Nearly a week later and Andy Dalton is still the quarterback of the Cincinnati Bengals. It’s a reality that is not going to change in the next 12 months. As much as the public—I imagine Bengals fans, too—seems to be clamoring for an end to the reign of football purgatory in Cincinnati by getting rid of Dalton, it’s not going to happen. I don’t know Mike Brown, have never spoken to the man, but in watching how he runs the team (aside: this originally autocorrected “run” to “ruin”; even computers disapprove of Mike Brown’s reign), there seem to be two truths I can surmise about the man. The first is that he is weirdly loyal, probably to a fault, to his guys. Marvin Lewis is his guy now, as is Andy Dalton. (The other truth? I bet he really enjoys a good rack of ribs. Like a real juicy slab, ...
It’s not tragic, but it’s not good either.
That was what my eighth grade math teacher, Mr. Callahan, would always say when one of his students would fail to do their homework. He’s no doubt still saying it today, and likely said it to some podunk, Joe-everyday slob-like character (another one of his favorites).
But I still think about—and still use—that first line a lot, even today, long after I’ve forgotten anything related to math that I might have learned in his class. I thought about that line on Sunday, after the Bengals loss/implosion/embarrassment/failure at the hands of the Chargers in the Wild Card round of the playoffs. Three straight playoff seasons for Andy Dalton and the gang—this season the most impressive and encouraging of them all—each followed by three straight decisive first-round knockouts. This one was the least encouraging of them all.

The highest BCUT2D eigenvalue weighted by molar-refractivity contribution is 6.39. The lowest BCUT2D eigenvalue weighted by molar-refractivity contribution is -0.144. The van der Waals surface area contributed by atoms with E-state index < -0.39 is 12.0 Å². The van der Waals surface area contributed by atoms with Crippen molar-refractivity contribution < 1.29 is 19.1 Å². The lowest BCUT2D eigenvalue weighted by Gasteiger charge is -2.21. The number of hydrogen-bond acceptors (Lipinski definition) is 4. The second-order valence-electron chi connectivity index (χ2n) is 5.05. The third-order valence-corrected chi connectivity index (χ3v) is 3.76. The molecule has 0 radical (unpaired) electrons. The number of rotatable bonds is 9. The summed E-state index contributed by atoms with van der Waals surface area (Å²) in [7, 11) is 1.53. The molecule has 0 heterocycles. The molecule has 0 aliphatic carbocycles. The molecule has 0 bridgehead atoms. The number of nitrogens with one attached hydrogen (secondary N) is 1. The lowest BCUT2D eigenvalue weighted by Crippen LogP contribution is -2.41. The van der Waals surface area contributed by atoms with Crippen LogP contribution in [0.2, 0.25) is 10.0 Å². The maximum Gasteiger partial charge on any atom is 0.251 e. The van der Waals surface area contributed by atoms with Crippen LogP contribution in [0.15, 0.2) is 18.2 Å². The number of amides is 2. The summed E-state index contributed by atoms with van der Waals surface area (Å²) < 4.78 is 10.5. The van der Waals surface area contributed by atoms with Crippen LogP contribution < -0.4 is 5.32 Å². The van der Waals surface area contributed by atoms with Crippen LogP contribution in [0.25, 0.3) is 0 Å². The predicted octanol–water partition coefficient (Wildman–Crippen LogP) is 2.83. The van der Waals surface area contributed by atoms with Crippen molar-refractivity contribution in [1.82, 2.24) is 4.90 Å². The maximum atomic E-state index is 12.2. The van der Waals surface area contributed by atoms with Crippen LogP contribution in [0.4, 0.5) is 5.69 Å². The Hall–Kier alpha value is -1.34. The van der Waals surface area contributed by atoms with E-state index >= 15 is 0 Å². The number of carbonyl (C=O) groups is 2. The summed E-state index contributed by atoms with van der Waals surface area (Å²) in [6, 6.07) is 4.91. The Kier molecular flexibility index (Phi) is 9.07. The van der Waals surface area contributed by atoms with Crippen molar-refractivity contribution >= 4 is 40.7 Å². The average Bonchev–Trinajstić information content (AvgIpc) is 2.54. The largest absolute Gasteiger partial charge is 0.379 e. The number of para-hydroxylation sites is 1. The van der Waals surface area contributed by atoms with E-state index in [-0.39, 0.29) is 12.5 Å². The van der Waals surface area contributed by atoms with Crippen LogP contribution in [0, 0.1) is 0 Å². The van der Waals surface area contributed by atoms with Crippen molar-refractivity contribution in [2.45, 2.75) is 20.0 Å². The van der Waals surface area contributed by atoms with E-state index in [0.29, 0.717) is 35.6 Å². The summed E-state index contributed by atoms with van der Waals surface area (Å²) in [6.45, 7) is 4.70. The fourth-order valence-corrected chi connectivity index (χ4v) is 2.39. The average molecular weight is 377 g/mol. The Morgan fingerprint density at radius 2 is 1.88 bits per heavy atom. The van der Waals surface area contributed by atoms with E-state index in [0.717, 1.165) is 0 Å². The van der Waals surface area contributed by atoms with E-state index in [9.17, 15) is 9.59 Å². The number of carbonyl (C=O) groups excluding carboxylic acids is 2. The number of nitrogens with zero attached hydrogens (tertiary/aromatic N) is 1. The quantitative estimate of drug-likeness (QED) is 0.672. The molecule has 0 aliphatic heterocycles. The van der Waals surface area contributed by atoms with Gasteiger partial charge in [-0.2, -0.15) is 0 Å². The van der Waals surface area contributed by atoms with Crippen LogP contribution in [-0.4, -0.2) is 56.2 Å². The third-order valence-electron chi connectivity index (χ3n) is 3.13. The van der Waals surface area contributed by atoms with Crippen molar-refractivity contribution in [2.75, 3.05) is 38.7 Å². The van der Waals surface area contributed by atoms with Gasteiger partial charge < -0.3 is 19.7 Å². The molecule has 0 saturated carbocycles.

I doubt the Bengals had much chance ...
I came away from Cincinnati’s win against Baltimore a changed man. You see, for the first time in my life, the hopes of my hometown team hinged, at least partly, on the play of Andy Dalton. If Dalton played well and the Bengals defeated the Ravens, the Jets won in Miami AND the Chiefs’ ballboys beat the Chargers, then the Steelers would make it to the playoffs. (And they would have played the Bengals.)
So while watching some of the Bengals game live, I saw the world through a different prism. I knew Dalton could be a maddening quarterback to watch; I’ve watched every snap he’s taken this year. But I’ve only watched a few games live, and in no other game did I care particularly which team won. But this time, I wanted the Bengals to win badly. So when the first pass Dalton threw was intercepted, I was ...
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